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Old 03-22-2011, 01:22 PM   #1
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Skip Trowel Texture


I hope I am posting this in the right area...

We recently had some water damage to the drywall in our townhouse in AZ. The water removal and restoration folks took out about 2 feet of drywall and insulation from the floor up. I am going to replace the drywall myself and have a question about matching skip trowel texturing. The walls are currently textured using the skip trowel method. My question is...how do I treat the transition area from the new drywall patch to the existing drywall with the texturing. Should I randomly sand areas at that seam and then apply the texture? Is the texture used for this purpose? To hide defects or changes in the sheet rock? I personally am not a big fan of the texture but it is throughout the house so I think my only option is to try and match it. Any help, tips, expert advice would be greatly appreciated. I have watched a couple of videos on applying the texture and it looks pretty straight forward. The information that is missing is things like

1) Type of mud to use and the consistency.
2) How to deal with patches

Thanks,

Brian

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Old 03-23-2011, 11:20 AM   #2
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Skip Trowel Texture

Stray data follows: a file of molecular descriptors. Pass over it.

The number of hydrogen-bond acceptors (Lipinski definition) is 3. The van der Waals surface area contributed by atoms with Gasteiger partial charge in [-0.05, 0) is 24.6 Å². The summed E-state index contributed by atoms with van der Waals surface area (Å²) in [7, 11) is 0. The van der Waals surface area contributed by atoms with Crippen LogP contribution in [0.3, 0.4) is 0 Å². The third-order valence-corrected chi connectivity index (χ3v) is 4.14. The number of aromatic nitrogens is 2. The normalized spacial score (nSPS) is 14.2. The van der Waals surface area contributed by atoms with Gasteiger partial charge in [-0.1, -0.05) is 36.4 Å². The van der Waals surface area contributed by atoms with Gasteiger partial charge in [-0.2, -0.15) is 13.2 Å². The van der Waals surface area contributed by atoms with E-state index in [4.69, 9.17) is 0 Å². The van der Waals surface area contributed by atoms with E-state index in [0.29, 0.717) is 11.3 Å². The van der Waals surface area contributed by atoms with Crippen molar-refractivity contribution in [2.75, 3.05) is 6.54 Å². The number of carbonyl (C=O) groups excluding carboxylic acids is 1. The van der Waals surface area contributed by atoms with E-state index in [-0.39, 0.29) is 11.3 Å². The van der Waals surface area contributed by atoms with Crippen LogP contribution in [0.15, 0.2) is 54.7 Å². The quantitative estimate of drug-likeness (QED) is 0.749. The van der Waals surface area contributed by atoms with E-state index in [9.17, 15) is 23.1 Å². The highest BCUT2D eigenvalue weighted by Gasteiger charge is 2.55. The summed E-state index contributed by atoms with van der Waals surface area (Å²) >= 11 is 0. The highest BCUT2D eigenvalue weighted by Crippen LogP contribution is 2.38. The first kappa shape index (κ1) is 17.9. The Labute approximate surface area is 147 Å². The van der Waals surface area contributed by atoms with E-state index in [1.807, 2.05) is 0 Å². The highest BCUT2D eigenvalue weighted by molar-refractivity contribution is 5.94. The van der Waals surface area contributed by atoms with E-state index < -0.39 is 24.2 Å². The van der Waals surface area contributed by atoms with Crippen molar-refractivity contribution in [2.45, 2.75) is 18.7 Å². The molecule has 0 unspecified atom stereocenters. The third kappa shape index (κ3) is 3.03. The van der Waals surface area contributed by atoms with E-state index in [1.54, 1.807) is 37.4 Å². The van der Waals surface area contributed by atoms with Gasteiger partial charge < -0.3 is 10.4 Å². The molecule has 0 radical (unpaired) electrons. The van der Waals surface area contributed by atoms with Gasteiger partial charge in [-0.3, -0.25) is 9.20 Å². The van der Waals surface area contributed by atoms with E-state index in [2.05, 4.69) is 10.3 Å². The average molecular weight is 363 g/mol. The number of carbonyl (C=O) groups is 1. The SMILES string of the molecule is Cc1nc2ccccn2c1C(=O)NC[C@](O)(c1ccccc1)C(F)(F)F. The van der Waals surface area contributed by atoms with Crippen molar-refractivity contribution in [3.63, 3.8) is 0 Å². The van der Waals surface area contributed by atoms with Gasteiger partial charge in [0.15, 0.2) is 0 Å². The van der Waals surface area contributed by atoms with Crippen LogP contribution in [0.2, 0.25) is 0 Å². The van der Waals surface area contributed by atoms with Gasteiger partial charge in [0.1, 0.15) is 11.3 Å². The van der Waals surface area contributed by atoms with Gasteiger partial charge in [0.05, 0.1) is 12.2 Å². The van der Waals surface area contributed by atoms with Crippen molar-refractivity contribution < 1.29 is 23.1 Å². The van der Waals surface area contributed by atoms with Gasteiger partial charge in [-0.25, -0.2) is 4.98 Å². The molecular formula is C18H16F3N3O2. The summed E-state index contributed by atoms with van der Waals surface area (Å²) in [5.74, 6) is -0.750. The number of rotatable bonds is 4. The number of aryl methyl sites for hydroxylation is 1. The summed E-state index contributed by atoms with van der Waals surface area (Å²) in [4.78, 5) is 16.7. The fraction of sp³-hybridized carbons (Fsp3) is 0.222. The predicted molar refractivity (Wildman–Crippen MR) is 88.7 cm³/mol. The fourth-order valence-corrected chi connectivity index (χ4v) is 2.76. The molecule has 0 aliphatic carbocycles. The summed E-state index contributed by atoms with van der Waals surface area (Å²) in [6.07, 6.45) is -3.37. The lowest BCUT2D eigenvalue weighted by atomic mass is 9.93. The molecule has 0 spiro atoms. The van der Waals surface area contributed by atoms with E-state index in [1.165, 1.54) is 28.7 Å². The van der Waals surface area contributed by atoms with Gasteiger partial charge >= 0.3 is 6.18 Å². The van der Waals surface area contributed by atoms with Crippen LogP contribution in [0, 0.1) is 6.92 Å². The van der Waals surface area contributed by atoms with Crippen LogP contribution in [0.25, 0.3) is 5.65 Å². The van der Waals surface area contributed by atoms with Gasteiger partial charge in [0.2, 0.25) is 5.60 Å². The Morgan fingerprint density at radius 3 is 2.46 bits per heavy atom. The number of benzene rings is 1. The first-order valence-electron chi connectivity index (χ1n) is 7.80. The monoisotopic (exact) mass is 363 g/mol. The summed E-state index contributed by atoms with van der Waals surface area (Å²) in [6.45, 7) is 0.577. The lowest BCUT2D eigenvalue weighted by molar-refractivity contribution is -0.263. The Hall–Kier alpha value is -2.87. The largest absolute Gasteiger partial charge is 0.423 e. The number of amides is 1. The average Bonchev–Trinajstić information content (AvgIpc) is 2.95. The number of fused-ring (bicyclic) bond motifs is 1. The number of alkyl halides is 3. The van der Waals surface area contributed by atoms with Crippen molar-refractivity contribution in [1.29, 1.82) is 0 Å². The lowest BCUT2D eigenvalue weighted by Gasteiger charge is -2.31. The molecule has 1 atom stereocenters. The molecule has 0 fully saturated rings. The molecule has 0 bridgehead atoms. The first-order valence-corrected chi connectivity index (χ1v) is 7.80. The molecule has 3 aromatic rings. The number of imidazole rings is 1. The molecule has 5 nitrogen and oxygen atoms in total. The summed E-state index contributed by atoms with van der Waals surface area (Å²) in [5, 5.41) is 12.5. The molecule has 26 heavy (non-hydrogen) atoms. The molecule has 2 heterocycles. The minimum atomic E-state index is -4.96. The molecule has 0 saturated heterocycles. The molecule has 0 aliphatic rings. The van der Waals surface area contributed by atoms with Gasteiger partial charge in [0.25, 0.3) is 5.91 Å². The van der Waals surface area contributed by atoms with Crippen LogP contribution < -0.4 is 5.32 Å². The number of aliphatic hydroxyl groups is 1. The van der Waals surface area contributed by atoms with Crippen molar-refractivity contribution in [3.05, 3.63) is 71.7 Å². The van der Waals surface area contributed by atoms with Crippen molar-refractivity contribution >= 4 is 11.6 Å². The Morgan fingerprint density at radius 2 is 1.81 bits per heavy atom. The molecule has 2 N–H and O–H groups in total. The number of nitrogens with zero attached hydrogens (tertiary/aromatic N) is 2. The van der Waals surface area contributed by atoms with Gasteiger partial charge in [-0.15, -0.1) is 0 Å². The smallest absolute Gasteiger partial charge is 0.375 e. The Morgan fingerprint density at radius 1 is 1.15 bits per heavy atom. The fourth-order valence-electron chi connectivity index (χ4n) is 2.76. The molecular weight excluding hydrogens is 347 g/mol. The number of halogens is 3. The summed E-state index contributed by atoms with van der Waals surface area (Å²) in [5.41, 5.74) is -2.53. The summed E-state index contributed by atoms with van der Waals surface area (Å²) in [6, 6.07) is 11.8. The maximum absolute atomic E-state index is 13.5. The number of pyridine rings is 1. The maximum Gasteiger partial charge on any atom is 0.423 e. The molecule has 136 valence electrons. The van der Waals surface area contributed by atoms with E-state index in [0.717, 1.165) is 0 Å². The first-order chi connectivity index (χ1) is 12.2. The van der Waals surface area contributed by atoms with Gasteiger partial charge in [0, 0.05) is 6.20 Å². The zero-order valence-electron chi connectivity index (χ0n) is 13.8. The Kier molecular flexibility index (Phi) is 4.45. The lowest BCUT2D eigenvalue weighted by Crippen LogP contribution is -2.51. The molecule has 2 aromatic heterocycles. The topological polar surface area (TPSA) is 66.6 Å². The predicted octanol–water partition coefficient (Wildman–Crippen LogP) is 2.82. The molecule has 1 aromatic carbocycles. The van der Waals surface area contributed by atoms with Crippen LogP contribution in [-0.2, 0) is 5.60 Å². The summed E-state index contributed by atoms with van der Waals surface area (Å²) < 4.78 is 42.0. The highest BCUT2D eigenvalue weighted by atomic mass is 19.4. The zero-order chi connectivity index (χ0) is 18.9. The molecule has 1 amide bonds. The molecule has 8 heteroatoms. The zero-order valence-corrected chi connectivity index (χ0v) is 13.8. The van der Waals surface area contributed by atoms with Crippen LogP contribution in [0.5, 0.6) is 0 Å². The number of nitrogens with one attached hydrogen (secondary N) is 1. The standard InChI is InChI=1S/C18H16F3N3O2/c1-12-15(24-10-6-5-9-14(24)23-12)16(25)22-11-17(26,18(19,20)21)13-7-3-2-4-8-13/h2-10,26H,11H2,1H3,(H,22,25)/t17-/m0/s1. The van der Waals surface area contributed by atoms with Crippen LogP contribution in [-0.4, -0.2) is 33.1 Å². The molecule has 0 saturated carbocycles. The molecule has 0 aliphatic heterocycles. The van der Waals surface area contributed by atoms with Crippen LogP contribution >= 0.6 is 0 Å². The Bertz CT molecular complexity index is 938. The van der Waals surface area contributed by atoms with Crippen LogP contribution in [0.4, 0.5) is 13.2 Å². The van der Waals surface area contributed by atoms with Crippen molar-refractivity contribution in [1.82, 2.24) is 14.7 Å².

Without pictures or being there myself, I can only guess what you really have. All journeymen have there own little tricks, and likes and dislikes(thousand ways to skin a cat). Myself I usually use mud straight out of the box, no mixing. They make mud looser now than they did 20 years ago. They must have realized that water is cheaper than material, kind of like processed ham. However if you get an older box of mud, sometimes the extended shell life will dry the mud a little so on occasions you may need to mix water with it. If you can, use 80 grit sand paper and try to sand through the paint to the existing texture and sand the texture down at least 12"s from the patch. But be carefull not to over sand and get into the face paper of the drywall. It doesn't have to be perfect but you want to minimize the build up of mud if you can. However heavier textures do hide a lot more of the inconsistencies. Once you have that prepped then you prefill any larger cracks, and put the tape to it. You then need to put a couple of coats of mud on each side of the tape to help hide the hump the tape will usually cause. I use an 8" knife on the second coat and a 12" on the finish coat, always trying to feather the edge. Sand it down and touch it up, and start trying to match the texture. The good thing here is that if you don't like what you've done you just scrap it back off before it drys and try again. I usually use all purpose (beadex) when I do hand texturing. Drywall mud is water soluable, so once you have finished texturing and it has dried, you can take a wet rag and wipe off any texture that might not be in the location that you want it(like new texture laying on the old texture, if it does not look right. A wet rag can also wipe out any heavy edges or ridges caused by trying to work the mud in the existing textured areas. Good luck, have some fun.

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